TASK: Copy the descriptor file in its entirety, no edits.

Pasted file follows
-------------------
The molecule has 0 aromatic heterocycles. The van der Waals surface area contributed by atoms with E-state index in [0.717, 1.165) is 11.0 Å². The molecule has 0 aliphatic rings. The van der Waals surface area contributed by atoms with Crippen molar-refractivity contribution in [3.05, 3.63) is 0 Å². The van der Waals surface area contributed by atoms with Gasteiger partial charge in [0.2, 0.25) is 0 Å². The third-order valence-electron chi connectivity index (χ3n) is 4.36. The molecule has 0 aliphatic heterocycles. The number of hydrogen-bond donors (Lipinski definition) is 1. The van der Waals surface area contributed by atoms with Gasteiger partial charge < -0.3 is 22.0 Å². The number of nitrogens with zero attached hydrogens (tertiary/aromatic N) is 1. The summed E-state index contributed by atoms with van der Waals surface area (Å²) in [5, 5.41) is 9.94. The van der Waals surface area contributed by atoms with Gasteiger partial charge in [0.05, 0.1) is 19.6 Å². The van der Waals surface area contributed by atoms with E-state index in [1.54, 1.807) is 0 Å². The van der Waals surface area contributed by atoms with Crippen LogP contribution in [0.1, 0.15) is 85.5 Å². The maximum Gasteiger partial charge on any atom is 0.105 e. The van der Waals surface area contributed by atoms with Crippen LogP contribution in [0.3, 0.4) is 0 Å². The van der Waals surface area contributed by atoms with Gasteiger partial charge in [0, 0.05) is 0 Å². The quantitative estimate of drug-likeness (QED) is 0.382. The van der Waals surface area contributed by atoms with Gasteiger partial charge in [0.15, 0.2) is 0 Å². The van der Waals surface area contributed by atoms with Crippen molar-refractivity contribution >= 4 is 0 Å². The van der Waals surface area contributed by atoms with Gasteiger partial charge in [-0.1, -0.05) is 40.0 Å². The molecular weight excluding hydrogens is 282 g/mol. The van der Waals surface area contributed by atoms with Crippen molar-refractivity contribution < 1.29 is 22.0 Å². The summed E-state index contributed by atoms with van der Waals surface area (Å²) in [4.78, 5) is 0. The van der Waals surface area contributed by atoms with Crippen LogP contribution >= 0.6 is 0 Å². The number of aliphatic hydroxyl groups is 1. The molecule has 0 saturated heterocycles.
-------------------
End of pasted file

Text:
The molecule has 0 aromatic heterocycles. The van der Waals surface area contributed by atoms with E-state index in [0.717, 1.165) is 11.0 Å². The molecule has 0 aliphatic rings. The van der Waals surface area contributed by atoms with Crippen molar-refractivity contribution in [3.05, 3.63) is 0 Å². The van der Waals surface area contributed by atoms with Gasteiger partial charge in [0.2, 0.25) is 0 Å². The third-order valence-electron chi connectivity index (χ3n) is 4.36. The molecule has 0 aliphatic heterocycles. The number of hydrogen-bond donors (Lipinski definition) is 1. The van der Waals surface area contributed by atoms with Gasteiger partial charge < -0.3 is 22.0 Å². The number of nitrogens with zero attached hydrogens (tertiary/aromatic N) is 1. The summed E-state index contributed by atoms with van der Waals surface area (Å²) in [5, 5.41) is 9.94. The van der Waals surface area contributed by atoms with Gasteiger partial charge in [0.05, 0.1) is 19.6 Å². The van der Waals surface area contributed by atoms with E-state index in [1.54, 1.807) is 0 Å². The van der Waals surface area contributed by atoms with Crippen LogP contribution in [0.1, 0.15) is 85.5 Å². The maximum Gasteiger partial charge on any atom is 0.105 e. The van der Waals surface area contributed by atoms with Crippen LogP contribution in [0.3, 0.4) is 0 Å². The van der Waals surface area contributed by atoms with Gasteiger partial charge in [0, 0.05) is 0 Å². The quantitative estimate of drug-likeness (QED) is 0.382. The van der Waals surface area contributed by atoms with Gasteiger partial charge in [0.15, 0.2) is 0 Å². The van der Waals surface area contributed by atoms with Crippen molar-refractivity contribution >= 4 is 0 Å². The van der Waals surface area contributed by atoms with Gasteiger partial charge in [-0.1, -0.05) is 40.0 Å². The molecular weight excluding hydrogens is 282 g/mol. The van der Waals surface area contributed by atoms with Crippen molar-refractivity contribution < 1.29 is 22.0 Å². The summed E-state index contributed by atoms with van der Waals surface area (Å²) in [4.78, 5) is 0. The van der Waals surface area contributed by atoms with Crippen LogP contribution >= 0.6 is 0 Å². The number of aliphatic hydroxyl groups is 1. The molecule has 0 saturated heterocycles.